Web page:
In Defence of Experience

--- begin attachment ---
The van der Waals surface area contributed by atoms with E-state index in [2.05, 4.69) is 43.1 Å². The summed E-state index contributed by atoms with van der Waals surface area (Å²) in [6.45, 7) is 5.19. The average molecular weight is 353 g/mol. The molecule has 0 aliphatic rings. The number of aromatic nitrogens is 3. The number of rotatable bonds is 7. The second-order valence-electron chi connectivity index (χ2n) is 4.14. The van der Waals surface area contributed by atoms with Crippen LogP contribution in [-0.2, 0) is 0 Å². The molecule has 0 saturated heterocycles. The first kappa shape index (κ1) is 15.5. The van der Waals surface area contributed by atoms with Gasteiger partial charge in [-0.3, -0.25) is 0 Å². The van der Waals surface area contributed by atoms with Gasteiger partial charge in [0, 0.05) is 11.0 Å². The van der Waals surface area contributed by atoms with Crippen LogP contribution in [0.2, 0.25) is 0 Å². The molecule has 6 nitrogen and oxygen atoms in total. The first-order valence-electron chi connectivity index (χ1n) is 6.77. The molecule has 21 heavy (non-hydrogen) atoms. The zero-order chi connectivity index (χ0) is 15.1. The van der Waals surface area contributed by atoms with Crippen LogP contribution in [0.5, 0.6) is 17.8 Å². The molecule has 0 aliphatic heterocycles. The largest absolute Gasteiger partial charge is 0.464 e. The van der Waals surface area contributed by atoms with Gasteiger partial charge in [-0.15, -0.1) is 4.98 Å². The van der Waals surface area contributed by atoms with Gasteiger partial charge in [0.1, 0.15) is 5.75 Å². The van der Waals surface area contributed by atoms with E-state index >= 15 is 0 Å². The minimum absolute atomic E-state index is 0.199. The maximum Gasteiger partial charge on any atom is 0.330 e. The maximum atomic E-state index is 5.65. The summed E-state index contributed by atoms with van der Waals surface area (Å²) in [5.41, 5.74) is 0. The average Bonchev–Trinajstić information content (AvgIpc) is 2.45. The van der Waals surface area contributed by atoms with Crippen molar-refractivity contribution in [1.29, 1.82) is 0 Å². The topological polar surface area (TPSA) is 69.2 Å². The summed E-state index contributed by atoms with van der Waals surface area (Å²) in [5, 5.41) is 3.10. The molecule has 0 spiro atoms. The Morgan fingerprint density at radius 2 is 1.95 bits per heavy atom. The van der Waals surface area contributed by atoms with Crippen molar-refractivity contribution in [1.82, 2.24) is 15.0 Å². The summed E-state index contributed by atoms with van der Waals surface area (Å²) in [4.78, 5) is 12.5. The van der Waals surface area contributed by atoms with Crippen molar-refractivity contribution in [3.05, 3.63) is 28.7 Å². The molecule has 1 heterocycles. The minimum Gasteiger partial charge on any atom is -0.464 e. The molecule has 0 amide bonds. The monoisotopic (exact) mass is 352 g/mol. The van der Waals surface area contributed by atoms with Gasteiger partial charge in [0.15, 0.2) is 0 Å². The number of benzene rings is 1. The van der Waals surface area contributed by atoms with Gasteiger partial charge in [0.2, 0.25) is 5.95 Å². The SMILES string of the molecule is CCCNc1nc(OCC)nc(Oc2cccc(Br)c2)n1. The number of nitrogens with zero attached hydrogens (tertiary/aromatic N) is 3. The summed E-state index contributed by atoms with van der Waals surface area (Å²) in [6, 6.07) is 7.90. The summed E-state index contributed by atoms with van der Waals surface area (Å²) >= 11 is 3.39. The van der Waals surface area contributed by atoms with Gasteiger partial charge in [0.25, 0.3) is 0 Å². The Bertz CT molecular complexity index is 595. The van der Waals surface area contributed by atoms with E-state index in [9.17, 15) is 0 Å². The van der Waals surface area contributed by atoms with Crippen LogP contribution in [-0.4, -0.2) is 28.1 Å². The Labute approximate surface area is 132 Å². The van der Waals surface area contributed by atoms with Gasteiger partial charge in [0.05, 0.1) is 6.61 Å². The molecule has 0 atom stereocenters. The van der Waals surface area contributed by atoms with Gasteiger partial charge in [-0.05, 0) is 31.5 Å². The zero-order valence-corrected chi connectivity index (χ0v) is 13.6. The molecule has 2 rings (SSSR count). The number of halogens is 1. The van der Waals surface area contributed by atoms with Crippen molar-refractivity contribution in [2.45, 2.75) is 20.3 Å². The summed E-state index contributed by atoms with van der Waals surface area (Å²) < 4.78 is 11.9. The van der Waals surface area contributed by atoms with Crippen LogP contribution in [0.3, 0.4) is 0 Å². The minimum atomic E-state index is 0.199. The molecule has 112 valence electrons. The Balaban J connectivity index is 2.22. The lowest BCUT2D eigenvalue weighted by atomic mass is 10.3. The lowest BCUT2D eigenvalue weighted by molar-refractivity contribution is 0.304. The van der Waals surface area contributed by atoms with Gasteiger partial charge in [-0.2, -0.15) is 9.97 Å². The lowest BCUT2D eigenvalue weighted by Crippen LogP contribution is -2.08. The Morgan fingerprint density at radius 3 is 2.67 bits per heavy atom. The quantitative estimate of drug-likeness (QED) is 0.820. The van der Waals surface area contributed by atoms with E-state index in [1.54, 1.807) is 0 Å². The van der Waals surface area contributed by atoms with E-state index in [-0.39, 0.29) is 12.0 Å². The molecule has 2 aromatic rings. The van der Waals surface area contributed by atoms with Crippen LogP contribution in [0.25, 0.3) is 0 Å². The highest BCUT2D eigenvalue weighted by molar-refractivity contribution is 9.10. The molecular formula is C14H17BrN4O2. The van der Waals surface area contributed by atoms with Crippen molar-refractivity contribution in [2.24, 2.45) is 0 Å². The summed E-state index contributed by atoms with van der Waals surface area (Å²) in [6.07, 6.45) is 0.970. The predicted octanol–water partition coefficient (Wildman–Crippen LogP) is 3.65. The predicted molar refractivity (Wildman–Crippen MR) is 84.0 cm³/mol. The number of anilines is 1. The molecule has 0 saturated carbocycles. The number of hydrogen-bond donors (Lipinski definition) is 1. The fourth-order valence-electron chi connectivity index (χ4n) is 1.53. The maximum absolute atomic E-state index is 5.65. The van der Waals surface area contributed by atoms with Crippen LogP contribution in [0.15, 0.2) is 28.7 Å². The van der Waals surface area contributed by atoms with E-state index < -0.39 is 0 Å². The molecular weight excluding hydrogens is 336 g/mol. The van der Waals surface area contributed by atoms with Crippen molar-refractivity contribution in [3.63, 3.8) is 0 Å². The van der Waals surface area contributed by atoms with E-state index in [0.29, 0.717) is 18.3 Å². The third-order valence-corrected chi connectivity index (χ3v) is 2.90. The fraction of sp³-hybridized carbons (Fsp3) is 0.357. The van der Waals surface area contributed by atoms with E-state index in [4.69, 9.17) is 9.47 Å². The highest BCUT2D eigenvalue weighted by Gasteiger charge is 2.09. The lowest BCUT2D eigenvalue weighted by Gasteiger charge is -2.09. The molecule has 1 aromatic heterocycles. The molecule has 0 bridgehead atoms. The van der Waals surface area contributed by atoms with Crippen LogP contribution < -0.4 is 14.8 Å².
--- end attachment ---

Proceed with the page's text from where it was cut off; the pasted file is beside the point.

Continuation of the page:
AbstractThis paper studies our philosophical understanding of experience in order to question the current political and theoretical dismissal of women's experiential accounts in feminist theory. The focus is on Joan Scott's critique of experience, but the philosophical issues motivating the discussion go beyond Scott's work and concern the future of feminist theory and politics more generally. I ask what it means for feminist theory to redefine experience as a linguistic event the way Scott suggests. I attempt to demonstrate that the consequences that she draws form such a theoretical move are both philosophically and politically problematic. A critical study of the evidence of experience does not have to imply metaphysical or epistemological foundationalism as Scott claims, but on the contrary, such a study is indispensable for challenging them. It is my contention we must hold on to experience as an important resource for contesting sexist discourses and oppressive conceptual schemas.
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